The 43 college students left behind empty dorm rooms and dreams of becoming teachers before embarking on a trip that ended tragically in southern Mexico.
The young men had come to the Ayotzinapa rural teacher-training college from other poor villages of Guerrero state, hoping to live a better life.
There was the horse rider who had quit law school to become a teacher. The shy guy who barely spoke. The rock fan who liked to joke around.
But their dreams turned into a nightmare on September 26 when they traveled to Iguala, where the city's police shot at their buses, rounded them up and handed 43 of them to the Guerreros Unidos drug gang.
Six weeks later, gang suspects confessed to slaughtering the group and burning their remains beyond recognition, in a case that has caused national revulsion.
Authorities say the attack was ordered by the city's mayor over fears the students, whose school is known as a bastion of left-wing activism, would disrupt a public event for his wife.
In Ayotzinapa, families and friends refuse to believe they are dead and insist on waiting for DNA results because they lost trust in the government long ago.
- Horse-riding lawyer -
The faces of the 43 have been plastered on banners in protests pressing authorities to find the young men.
A group of 25 artists met days ago in Ayotzinapa to immortalize the 43 in portraits.
One of the artists, Samuel Espiritu, used purple paint to capture the dark complexion in the youthful face of Dorian Gonzalez.He was told that Gonzalez came from the indigenous Tlapanec community in a remote village of Guerrero's mountains and barely spoke Spanish when he joined the school.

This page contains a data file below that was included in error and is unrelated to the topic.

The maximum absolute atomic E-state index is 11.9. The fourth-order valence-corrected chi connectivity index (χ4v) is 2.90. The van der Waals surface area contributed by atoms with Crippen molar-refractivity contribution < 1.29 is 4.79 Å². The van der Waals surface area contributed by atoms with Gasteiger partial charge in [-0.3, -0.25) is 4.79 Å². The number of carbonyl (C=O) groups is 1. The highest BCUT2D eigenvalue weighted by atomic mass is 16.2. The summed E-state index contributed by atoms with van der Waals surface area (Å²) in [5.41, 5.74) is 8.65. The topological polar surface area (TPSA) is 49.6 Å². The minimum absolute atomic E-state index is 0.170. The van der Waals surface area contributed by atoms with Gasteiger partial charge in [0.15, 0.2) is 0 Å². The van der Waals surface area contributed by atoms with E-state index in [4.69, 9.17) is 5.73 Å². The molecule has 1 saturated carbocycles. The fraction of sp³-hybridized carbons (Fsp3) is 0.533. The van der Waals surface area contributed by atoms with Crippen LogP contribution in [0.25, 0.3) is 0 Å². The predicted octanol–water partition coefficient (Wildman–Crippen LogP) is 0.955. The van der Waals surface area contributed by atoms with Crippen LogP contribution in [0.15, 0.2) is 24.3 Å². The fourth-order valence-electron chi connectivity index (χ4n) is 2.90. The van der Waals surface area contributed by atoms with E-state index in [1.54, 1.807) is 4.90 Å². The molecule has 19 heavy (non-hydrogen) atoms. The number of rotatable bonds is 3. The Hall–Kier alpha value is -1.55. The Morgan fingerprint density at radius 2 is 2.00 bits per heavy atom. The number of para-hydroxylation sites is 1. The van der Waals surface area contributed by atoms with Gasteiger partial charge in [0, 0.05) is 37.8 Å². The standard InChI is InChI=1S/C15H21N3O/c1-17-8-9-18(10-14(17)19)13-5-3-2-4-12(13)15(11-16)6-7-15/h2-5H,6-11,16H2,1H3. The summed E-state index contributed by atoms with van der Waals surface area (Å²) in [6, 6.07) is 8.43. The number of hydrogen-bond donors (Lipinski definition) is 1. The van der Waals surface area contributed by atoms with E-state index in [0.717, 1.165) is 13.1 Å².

Abel Garcia Hernandez, 19, arrived in Ayotzinapa in August hoping to become a bilingual teacher of Spanish and Mixtec.
He is among seven students who came from the dusty village of Tecoanapa on the Pacific coast.
His mother, in her colorful Mixtec dresses, has been waiting for him to return to her home instead of Ayotzinapa because she does not speak Spanish.
"My mother knows nothing about what's going on," said Abel's brother, Oscar.
His girlfriend has been asking about him daily.
Oscar said he anxiously sat in the school patio for hours on October 5 waiting for his brother. Abel turned 19 that day.
"As a family you feel terrible when you know nothing," he said.
For the parents of 21-year-old Cesar Manuel Gonzalez, seeing him leave home was hard.
"It pained us a lot to let him go" study in Ayotzinapa, said his father, a former welder who wears cowboy boots."But it was his dream," said the father, who like many parents requested anonymity for fear of repercussions.
Cesar Manuel quit law school to become a teacher after doing some social work in a rural area.
His son took care of a stable and liked his horses so much that he kept pictures and videos of them on his cellphone, which his parents found abandoned in his dorm room.
The night of his disappearance, they had desperately called the same phone in vain.
"Without a suitcase or money, we ran there with my wife. We didn't find him," the father said.
Before his disappearance, he called home twice after working on a field with comrades.
"He was doing well. I could hear him sing," his father said.
- The quiet comrade -
Luis Angel Abarca Carrillo was considered too shy for a school known for its radical left-wing activism, with murals of communist icons Karl Marx and Che Guevara."Comrade, this is not for you. You're very quiet," a fellow student told him.
But he impressed in his first public presentation, giving a speech "without stuttering, very calm, sure of himself," a friend recalled with a smile.
He shared a room with Marco Antonio Gomez, a rock fan who teased his friends with jokes at night.
His parents took all his belongings, leaving the room empty and eerily quiet.